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Identification and treatment of non-genital STIs

Author(s): Shelagh B. Larson, DNP, RNC, WHNP, NCMP

In this article, the author discusses the presentation and diagnosis of sexually transmitted infections at non-genital sites (eyes, mouth/throat, and skin) and conveys current recommendations for treatment.

According to the CDC, nearly 2.3 million cases of chlamydia, gonorrhea, and syphilis were diagnosed in the United States in 2017.1 This number surpassed the previous record set in 2016 by more than 200,000 cases and marked the fourth consecutive year of sharp increases in these sexually transmitted infections (STIs).1,2 These numbers regarding genital infections are likely low because many patients with STIs such as chlamydia or gonorrhea are asymptomatic and do not seek testing or treatment.1,2

Non-genital sites of infection are not included in the aforementioned CDC statistics, perhaps because many healthcare providers (HCPs) do not identify infections in their patients’ eyes, throat, or mouth as STIs or even consider rashes or other skin lesions as potential signs of STIs. One study showed that 13.8% of Chlamydia trachomatis infections and 30.3% of Neisseria gonorrhoeae infections in women would have been missed if testing of non-genital sites had not been done.3 A study of male college students showed that 26.4% of C. trachomatis infections and 63.2% of N. gonorrhoeae infections would have been missed if screening had not been performed at non-genital sites.4 Undiagnosed and untreated non-genital STIs are a potential reservoir for ongoing transmission and they may also lead to increased risk for HIV acquisition.

Background information

Sexually transmitted infections can occur as primary infections in non-genital areas such as the eyes, mouth/throat, or skin. In addition, systemic infections such as secondary syphilis or disseminated gonococcal infection (DGI) may present with non-genital signs and symptoms (S/S). When a patient with STI risk factors presents with  ophthalmologic, oropharyngeal, or dermatologic S/S suggestive of an STI, assessment and testing for such infections should be considered.

Non-genital STIs may be transmitted through contact with another individual’s infected genital or anal mucosa or their semen or vaginal/cervical fluids, or they may be spread from a contaminated hand, finger, or sex toy.5 Non-genital infections may or may not be associated with a concomitant urogenital tract STI.5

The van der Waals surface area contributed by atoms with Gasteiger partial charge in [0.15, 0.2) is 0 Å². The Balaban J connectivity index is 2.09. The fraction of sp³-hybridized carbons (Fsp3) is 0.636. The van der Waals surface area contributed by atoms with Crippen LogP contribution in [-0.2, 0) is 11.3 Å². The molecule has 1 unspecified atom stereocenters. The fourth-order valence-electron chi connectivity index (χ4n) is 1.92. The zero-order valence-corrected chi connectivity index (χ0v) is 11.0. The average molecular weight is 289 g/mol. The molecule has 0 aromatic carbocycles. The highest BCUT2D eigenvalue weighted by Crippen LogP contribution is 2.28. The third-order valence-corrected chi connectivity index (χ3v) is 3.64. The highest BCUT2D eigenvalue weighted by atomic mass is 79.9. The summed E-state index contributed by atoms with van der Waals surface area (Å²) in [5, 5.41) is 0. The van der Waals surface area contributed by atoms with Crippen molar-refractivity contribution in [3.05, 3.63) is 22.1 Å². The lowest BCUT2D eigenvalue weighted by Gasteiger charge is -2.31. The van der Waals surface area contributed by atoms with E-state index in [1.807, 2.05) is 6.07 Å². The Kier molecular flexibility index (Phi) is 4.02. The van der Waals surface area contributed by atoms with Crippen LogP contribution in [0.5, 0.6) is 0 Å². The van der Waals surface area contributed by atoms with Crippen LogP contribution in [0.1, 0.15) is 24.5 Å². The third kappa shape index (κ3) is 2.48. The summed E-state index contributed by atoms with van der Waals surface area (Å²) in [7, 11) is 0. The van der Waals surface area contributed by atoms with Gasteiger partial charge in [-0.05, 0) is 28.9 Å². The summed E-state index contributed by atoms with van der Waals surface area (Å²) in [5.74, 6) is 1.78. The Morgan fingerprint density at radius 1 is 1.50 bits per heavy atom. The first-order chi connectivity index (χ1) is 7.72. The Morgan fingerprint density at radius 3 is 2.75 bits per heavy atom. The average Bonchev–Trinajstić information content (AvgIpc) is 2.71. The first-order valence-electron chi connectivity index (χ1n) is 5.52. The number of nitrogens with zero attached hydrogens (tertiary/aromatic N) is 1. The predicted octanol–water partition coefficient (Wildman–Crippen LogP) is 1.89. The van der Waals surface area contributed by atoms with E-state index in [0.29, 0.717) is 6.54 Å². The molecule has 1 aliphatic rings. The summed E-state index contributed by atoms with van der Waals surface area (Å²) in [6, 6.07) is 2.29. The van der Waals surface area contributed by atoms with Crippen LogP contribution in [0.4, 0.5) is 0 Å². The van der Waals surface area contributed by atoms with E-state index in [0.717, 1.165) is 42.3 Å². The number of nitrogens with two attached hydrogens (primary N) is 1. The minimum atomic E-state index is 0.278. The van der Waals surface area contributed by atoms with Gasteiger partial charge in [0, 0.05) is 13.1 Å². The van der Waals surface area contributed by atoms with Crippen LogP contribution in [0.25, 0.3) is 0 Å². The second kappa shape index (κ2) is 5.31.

Signs and symptoms of non-genital STIs

Like urogenital STIs, non-genital STIs can be asymptomatic or they can have characteristic manifestations.


Chlamydia trachomatis is the pathogen likely responsible for 20% of cases of bacterial conjunctivitis in adults.6 The most common means of transmission in these cases is accidental autoinoculation from an individual’s own genital infection.5 Sexually acquired chlamydial conjunctivitis can develop as a result of contact with another person’s infected genital secretions.7 Symptoms of chlamydial conjunctivitis gradually develop 1-3 weeks after exposure to the bacterium. Patients may present with complaints of unilateral itching, a sensation of sand scratching the surface of the eye, or a sensation of a foreign body’s presence in the eye, along with photophobia.8 Common examination findings include mucopurulent discharge, redness, tearing, swelling, matting of the eyelid, and a cobblestone appearance of the tarsal conjunctiva in the affected eye (Photograph 1). Tender enlarged pre-auricular lymph nodes may be noted.

Symptoms of eye infection caused by N. gonorrhoeae are similar to those caused by C. trachomatis but are likely to have a sudden, rather than gradual, onset; to be more severe; and to be bilateral.9 Photograph 2 shows gonorrheal conjunctivitis. Patients with N. gonorrhoeae-related keratitis or corneal infection may also experience moderate to severe eye pain, decreased visual acuity, corneal clouding, and a ciliary flush. Untreated gonococcal conjunctivitis can lead to complications such as corneal perforation, endophthalmitis, and blindness.5 

If Treponema pallidum, the bacterium causing syphilis, infects the eye, it can cause inflammation of the conjunctiva, cornea, uvea (inner coat of the eye), episclera (outer coat of the eye), optic nerve, or retina.10 Intraocular inflammation or uveitis is the most common manifestation of ocular syphilis.11 Because of the variation in presentation, patients may complain of blurry vision, double vision, eye pain, floaters, foreign body sensation, or light sensitivity. If these symptoms persist, causing damage to eye structures, then serious, long-lasting visual problems may ensue. If coexisting neurologic S/S are observed (e.g., cognitive dysfunction, sensorimotor deficits, ophthalmic or auditory symptoms, cranial nerve palsies, S/S of meningitis or stroke), cerebrospinal fluid (CSF) testing should be performed.


Most chlamydial and gonorrheal infections of the throat are asymptomatic, but they may manifest with mild soreness or with discomfort when swallowing food.12 Photograph 3 shows chlamydial pharyngitis and Photograph 4, gonorrheal pharyngitis. Examination may reveal pharyngeal erythema and possibly mucopurulent exudate, white spots, and bilateral cervical lymphadenopathy.12 Untreated chlamydial or gonorrheal pharyngitis, even if asymptomatic, can be passed to sexual partners through oral sex; in addition, the pharynx may be the site of antibiotic-resistant gonorrhea strains.3